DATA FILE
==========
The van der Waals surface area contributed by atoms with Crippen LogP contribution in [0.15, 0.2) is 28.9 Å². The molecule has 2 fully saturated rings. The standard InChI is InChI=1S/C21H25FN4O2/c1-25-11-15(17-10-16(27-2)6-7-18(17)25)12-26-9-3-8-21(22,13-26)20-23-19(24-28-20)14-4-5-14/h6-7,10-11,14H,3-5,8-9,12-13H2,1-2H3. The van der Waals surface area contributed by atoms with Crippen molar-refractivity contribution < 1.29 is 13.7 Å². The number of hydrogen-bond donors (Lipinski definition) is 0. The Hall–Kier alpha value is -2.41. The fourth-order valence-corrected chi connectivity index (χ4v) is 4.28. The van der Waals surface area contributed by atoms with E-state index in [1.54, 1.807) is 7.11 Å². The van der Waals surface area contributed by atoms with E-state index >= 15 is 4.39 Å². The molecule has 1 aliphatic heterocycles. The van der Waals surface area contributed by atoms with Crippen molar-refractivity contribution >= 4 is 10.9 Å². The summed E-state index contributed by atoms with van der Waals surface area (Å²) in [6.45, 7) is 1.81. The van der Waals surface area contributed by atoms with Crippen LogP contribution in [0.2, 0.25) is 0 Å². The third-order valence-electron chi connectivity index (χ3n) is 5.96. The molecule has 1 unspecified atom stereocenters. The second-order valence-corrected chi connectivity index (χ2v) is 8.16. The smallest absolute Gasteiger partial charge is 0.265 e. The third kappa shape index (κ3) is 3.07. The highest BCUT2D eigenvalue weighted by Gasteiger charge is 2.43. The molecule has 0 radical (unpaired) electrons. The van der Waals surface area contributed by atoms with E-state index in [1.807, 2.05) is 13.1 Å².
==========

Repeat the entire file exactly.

The van der Waals surface area contributed by atoms with Crippen LogP contribution in [0.15, 0.2) is 28.9 Å². The molecule has 2 fully saturated rings. The standard InChI is InChI=1S/C21H25FN4O2/c1-25-11-15(17-10-16(27-2)6-7-18(17)25)12-26-9-3-8-21(22,13-26)20-23-19(24-28-20)14-4-5-14/h6-7,10-11,14H,3-5,8-9,12-13H2,1-2H3. The van der Waals surface area contributed by atoms with Crippen molar-refractivity contribution < 1.29 is 13.7 Å². The number of hydrogen-bond donors (Lipinski definition) is 0. The Hall–Kier alpha value is -2.41. The fourth-order valence-corrected chi connectivity index (χ4v) is 4.28. The van der Waals surface area contributed by atoms with E-state index in [1.54, 1.807) is 7.11 Å². The van der Waals surface area contributed by atoms with E-state index >= 15 is 4.39 Å². The molecule has 1 aliphatic heterocycles. The van der Waals surface area contributed by atoms with Crippen molar-refractivity contribution >= 4 is 10.9 Å². The summed E-state index contributed by atoms with van der Waals surface area (Å²) in [6.45, 7) is 1.81. The van der Waals surface area contributed by atoms with Crippen LogP contribution in [0.2, 0.25) is 0 Å². The third-order valence-electron chi connectivity index (χ3n) is 5.96. The molecule has 1 unspecified atom stereocenters. The second-order valence-corrected chi connectivity index (χ2v) is 8.16. The smallest absolute Gasteiger partial charge is 0.265 e. The third kappa shape index (κ3) is 3.07. The highest BCUT2D eigenvalue weighted by Gasteiger charge is 2.43. The molecule has 0 radical (unpaired) electrons. The van der Waals surface area contributed by atoms with E-state index in [1.807, 2.05) is 13.1 Å².